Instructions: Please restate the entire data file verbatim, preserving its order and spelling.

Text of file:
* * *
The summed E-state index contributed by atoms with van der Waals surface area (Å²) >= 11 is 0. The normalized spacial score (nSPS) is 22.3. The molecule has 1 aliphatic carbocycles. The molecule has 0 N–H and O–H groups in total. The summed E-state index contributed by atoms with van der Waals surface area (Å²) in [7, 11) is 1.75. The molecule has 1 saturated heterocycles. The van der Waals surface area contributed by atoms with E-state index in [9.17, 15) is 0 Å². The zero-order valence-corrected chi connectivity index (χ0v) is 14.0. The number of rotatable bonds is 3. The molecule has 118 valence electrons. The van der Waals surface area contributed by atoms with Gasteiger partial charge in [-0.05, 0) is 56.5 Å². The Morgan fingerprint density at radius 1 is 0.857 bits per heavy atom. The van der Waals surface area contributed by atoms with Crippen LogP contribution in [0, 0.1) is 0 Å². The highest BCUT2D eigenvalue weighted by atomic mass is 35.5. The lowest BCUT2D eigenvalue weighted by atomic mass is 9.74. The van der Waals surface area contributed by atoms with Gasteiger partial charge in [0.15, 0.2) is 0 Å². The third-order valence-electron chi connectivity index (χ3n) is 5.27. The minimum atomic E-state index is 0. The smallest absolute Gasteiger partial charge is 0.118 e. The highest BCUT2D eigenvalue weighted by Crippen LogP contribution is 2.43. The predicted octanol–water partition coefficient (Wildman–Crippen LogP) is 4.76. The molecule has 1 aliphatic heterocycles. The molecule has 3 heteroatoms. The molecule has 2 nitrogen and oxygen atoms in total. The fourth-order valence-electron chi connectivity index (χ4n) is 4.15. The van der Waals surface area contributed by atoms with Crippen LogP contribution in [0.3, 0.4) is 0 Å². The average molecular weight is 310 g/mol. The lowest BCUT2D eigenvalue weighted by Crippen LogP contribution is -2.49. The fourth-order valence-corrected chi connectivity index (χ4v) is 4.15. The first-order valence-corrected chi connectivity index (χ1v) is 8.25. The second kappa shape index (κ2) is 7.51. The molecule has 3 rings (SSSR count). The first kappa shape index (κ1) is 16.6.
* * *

The summed E-state index contributed by atoms with van der Waals surface area (Å²) >= 11 is 0. The normalized spacial score (nSPS) is 22.3. The molecule has 1 aliphatic carbocycles. The molecule has 0 N–H and O–H groups in total. The summed E-state index contributed by atoms with van der Waals surface area (Å²) in [7, 11) is 1.75. The molecule has 1 saturated heterocycles. The van der Waals surface area contributed by atoms with E-state index in [9.17, 15) is 0 Å². The zero-order valence-corrected chi connectivity index (χ0v) is 14.0. The number of rotatable bonds is 3. The molecule has 118 valence electrons. The van der Waals surface area contributed by atoms with Gasteiger partial charge in [-0.05, 0) is 56.5 Å². The Morgan fingerprint density at radius 1 is 0.857 bits per heavy atom. The van der Waals surface area contributed by atoms with Crippen LogP contribution in [0, 0.1) is 0 Å². The highest BCUT2D eigenvalue weighted by atomic mass is 35.5. The lowest BCUT2D eigenvalue weighted by atomic mass is 9.74. The van der Waals surface area contributed by atoms with Gasteiger partial charge in [0.15, 0.2) is 0 Å². The third-order valence-electron chi connectivity index (χ3n) is 5.27. The minimum atomic E-state index is 0. The smallest absolute Gasteiger partial charge is 0.118 e. The highest BCUT2D eigenvalue weighted by Crippen LogP contribution is 2.43. The predicted octanol–water partition coefficient (Wildman–Crippen LogP) is 4.76. The molecule has 1 aliphatic heterocycles. The molecule has 3 heteroatoms. The molecule has 2 nitrogen and oxygen atoms in total. The fourth-order valence-electron chi connectivity index (χ4n) is 4.15. The van der Waals surface area contributed by atoms with Crippen LogP contribution in [0.3, 0.4) is 0 Å². The average molecular weight is 310 g/mol. The lowest BCUT2D eigenvalue weighted by Crippen LogP contribution is -2.49. The fourth-order valence-corrected chi connectivity index (χ4v) is 4.15. The first-order valence-corrected chi connectivity index (χ1v) is 8.25. The second kappa shape index (κ2) is 7.51. The molecule has 3 rings (SSSR count). The first kappa shape index (κ1) is 16.6.